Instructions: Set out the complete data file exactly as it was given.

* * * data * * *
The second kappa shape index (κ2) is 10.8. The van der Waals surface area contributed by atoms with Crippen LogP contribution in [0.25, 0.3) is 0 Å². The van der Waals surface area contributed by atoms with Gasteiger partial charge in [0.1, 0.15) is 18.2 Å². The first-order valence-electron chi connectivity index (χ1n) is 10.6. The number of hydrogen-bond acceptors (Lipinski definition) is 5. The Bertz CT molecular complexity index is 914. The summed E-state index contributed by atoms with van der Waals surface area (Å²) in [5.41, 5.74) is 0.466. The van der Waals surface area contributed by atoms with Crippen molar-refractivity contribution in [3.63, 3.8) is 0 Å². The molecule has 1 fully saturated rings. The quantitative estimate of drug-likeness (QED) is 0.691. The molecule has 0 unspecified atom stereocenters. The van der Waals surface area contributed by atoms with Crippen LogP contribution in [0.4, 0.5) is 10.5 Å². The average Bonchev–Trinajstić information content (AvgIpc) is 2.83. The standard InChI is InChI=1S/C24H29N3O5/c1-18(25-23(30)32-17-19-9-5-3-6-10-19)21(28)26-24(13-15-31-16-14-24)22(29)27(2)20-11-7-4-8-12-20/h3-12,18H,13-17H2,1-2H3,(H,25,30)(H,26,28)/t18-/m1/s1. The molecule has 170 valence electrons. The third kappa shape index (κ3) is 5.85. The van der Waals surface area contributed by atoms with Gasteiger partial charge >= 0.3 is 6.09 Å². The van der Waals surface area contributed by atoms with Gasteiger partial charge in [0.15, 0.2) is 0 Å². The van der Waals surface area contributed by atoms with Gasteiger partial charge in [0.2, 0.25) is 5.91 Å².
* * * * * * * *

The second kappa shape index (κ2) is 10.8. The van der Waals surface area contributed by atoms with Crippen LogP contribution in [0.25, 0.3) is 0 Å². The van der Waals surface area contributed by atoms with Gasteiger partial charge in [0.1, 0.15) is 18.2 Å². The first-order valence-electron chi connectivity index (χ1n) is 10.6. The number of hydrogen-bond acceptors (Lipinski definition) is 5. The Bertz CT molecular complexity index is 914. The summed E-state index contributed by atoms with van der Waals surface area (Å²) in [5.41, 5.74) is 0.466. The van der Waals surface area contributed by atoms with Crippen molar-refractivity contribution in [3.63, 3.8) is 0 Å². The molecule has 1 fully saturated rings. The quantitative estimate of drug-likeness (QED) is 0.691. The molecule has 0 unspecified atom stereocenters. The van der Waals surface area contributed by atoms with Crippen LogP contribution in [0.4, 0.5) is 10.5 Å². The average Bonchev–Trinajstić information content (AvgIpc) is 2.83. The standard InChI is InChI=1S/C24H29N3O5/c1-18(25-23(30)32-17-19-9-5-3-6-10-19)21(28)26-24(13-15-31-16-14-24)22(29)27(2)20-11-7-4-8-12-20/h3-12,18H,13-17H2,1-2H3,(H,25,30)(H,26,28)/t18-/m1/s1. The molecule has 170 valence electrons. The third kappa shape index (κ3) is 5.85. The van der Waals surface area contributed by atoms with Gasteiger partial charge >= 0.3 is 6.09 Å². The van der Waals surface area contributed by atoms with Gasteiger partial charge in [0.15, 0.2) is 0 Å². The van der Waals surface area contributed by atoms with Gasteiger partial charge in [0.2, 0.25) is 5.91 Å².